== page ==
This kind of advice is Satanic, contrary to God’s will concerning sex in marriage.  This is a recipe for an unhealthy marriage at best and adultery and divorce at worst.

Here is one thing God says concerning sex in marriage:

The husband should give to his wife her conjugal rights, and likewise the wife to her husband.  For the wife does not have authority over her own body, but the husband does.  Likewise the husband does not have authority over his own body, but the wife does.  Do not deprive one another, except perhaps by agreement for a limited time, that you may devote yourselves to prayer; but then come together again, so that Satan may not tempt you because of you lack of control (1 Corinthians 7:3-5).

 
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Posted by on August 26, 2009 in Uncategorized

 

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Tears of the Saints Video

Note: I believe the correct statistic for the number of orphans according to the United Nations is 140 million not 13 million as shown in the video.

HT: Justin Taylor

 
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Posted by on August 18, 2009 in Uncategorized

 

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Packer Quotes

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Quotes from Knowing God

“When Paul says he counts the things he lost rubbish, or dung (KJV), he means not merely that he does not think of them as having any value, but also that he does not live with them constantly in his mind: what normal person spends his time nostalgically dreaming of manure?  Yet this, in effect, is what many of us do.  It shows how little we have in the way of true knowledge of God (p. 25).”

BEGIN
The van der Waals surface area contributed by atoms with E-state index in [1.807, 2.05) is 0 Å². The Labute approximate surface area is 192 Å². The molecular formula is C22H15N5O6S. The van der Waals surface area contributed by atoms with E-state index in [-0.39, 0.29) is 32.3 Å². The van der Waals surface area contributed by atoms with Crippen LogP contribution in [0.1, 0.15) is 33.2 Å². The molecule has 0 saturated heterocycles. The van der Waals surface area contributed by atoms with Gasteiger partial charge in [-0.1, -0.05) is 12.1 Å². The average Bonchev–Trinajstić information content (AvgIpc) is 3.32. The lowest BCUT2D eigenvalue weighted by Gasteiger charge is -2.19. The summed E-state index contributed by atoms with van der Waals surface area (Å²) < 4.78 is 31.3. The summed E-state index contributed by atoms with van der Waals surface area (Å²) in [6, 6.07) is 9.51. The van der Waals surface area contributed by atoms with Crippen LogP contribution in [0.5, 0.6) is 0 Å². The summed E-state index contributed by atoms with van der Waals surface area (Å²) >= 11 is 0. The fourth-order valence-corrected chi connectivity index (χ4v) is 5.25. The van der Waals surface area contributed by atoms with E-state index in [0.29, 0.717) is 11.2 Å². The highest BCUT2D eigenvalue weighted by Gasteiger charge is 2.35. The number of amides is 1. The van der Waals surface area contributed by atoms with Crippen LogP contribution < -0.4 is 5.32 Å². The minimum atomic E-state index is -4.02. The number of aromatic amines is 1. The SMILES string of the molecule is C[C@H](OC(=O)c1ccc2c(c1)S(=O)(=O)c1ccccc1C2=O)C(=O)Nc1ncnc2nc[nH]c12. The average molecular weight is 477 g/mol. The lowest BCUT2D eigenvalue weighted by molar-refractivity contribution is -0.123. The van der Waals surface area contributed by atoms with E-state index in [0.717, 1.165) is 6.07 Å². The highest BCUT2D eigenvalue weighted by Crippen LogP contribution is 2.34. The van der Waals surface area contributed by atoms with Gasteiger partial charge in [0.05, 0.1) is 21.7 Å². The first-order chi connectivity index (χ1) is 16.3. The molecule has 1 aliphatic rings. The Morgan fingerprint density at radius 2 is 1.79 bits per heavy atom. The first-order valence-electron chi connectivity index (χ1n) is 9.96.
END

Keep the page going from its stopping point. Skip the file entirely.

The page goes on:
“Ninety years ago C. H. Spurgeon described the wobblings he then saw among the Baptists on Scripture, atonement and human destiny as ‘the downgrade.’  Could he survey Protestant thinking about God at the present time, I guess he would speak of ‘the nosedive’ (p. 13)!”

“Do we desire such knowledge of God?  The two things follow.  First, we must recognize how much we lack knowledge of God.  We must learn to measure ourselves, not by our knowledge about God, not by our gifts and responsibilities in the church, but by how we pray and what goes on in our hearts.  Many of us, I suspect, have no idea how impoverished we are at this level.  Let us ask the Lord to show us (p. 32).”

 
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Posted by on August 17, 2009 in Uncategorized

 

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Around the Blog

Andy Naselli interviews Randy Alcorn about his new book If God is Good…Faith in the Midst of Suffering and Evil.

Russell Moore interviews Andrew Peterson on storytelling, the Gospel, and a Child’s Imagination on the Albert Mohler Radio Program.

Download John Piper’s book Spectacular Sins as an ebook.

Capitol Hill Baptist Church is offering their Praise Factory Children’s Cirriculum for a modest donation.  You can survey it online.

Nathan Finn blogs about 15 things that have changed the Southern Baptist Convention since 1979…Part 1, Part 2, and Part 3.

Albert Mohler writes on the case for early marriage.

 
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Posted by on August 6, 2009 in Uncategorized